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Personal knowledge and study participation
  1. Rebecca Dresser
  1. Correspondence to Professor Rebecca Dresser, Schools of Law and Medicine, Washington University School of Law, Box 1120, One Brookings Drive, St. Louis, MO 63130, USA; dresser{at}wulaw.wustl.edu

Abstract

Scientists in earlier times considered personal research participation an essential component of their work. Exposing themselves to untested interventions was seen as the most ethical way to gauge the human response to those interventions. The practice was also educational, for it generated useful information that helped researchers plan subsequent human studies. Self-experimentation was eventually replaced by more comprehensive ethical codes governing human research. But it is time to bring back the practice of self-experimentation, albeit in modified form. Through serving as a study subject, investigators and other research professionals can obtain valuable information about their work.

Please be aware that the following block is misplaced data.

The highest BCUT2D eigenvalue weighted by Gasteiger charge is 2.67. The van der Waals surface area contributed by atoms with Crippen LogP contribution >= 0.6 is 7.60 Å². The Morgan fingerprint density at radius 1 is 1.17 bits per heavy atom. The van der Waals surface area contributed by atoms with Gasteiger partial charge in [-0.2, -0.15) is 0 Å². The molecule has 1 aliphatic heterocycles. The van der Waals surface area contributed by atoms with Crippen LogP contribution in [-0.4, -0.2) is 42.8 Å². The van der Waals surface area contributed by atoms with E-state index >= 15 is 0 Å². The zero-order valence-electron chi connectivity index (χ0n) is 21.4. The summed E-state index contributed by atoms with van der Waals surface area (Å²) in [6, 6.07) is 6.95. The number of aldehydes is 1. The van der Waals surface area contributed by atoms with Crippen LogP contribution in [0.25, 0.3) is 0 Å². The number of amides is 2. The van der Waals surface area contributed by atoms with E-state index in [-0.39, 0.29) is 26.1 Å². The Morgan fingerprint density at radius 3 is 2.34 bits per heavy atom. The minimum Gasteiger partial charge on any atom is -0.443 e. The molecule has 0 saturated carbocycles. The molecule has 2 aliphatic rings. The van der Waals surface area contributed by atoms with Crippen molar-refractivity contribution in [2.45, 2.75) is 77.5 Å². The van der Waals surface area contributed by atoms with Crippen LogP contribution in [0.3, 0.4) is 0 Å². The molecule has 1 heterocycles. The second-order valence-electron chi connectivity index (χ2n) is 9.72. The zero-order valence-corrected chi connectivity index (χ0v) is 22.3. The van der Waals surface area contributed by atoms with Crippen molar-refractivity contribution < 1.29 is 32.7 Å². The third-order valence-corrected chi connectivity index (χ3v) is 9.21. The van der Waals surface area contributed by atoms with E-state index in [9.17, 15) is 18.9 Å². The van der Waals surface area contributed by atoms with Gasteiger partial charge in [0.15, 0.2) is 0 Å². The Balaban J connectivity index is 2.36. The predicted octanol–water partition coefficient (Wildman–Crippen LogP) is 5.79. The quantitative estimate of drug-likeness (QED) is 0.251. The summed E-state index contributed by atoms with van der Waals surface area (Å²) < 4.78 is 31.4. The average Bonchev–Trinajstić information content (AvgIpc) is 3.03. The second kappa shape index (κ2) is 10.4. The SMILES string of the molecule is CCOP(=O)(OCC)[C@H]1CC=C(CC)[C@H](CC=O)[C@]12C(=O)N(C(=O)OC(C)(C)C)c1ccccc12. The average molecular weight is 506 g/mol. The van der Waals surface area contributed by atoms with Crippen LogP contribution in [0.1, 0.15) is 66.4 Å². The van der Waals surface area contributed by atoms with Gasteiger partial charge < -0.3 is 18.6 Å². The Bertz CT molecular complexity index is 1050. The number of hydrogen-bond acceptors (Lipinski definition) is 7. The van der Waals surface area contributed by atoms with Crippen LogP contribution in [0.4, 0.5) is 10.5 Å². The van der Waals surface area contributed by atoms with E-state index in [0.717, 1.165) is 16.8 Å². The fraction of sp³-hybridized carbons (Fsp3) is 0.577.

• Clinical trials
  • Education for Health Care Professionals
  • Research Ethics

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